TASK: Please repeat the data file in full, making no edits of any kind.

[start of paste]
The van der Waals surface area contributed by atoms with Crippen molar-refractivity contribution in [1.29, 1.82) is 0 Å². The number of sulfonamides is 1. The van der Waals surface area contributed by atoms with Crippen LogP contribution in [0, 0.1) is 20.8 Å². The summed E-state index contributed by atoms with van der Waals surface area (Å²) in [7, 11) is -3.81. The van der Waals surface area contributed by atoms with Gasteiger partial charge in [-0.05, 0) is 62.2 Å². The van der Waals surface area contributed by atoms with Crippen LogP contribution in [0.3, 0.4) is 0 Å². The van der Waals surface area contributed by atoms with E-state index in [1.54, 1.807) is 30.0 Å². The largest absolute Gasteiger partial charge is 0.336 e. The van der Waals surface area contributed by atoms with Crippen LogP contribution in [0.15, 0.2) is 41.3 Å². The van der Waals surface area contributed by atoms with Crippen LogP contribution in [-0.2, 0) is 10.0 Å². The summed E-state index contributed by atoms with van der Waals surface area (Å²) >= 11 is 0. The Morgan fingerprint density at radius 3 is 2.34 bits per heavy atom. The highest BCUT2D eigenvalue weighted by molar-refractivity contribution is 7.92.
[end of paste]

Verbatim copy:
The van der Waals surface area contributed by atoms with Crippen molar-refractivity contribution in [1.29, 1.82) is 0 Å². The number of sulfonamides is 1. The van der Waals surface area contributed by atoms with Crippen LogP contribution in [0, 0.1) is 20.8 Å². The summed E-state index contributed by atoms with van der Waals surface area (Å²) in [7, 11) is -3.81. The van der Waals surface area contributed by atoms with Gasteiger partial charge in [-0.05, 0) is 62.2 Å². The van der Waals surface area contributed by atoms with Crippen LogP contribution in [0.3, 0.4) is 0 Å². The van der Waals surface area contributed by atoms with E-state index in [1.54, 1.807) is 30.0 Å². The largest absolute Gasteiger partial charge is 0.336 e. The van der Waals surface area contributed by atoms with Crippen LogP contribution in [0.15, 0.2) is 41.3 Å². The van der Waals surface area contributed by atoms with Crippen LogP contribution in [-0.2, 0) is 10.0 Å². The summed E-state index contributed by atoms with van der Waals surface area (Å²) >= 11 is 0. The Morgan fingerprint density at radius 3 is 2.34 bits per heavy atom. The highest BCUT2D eigenvalue weighted by molar-refractivity contribution is 7.92.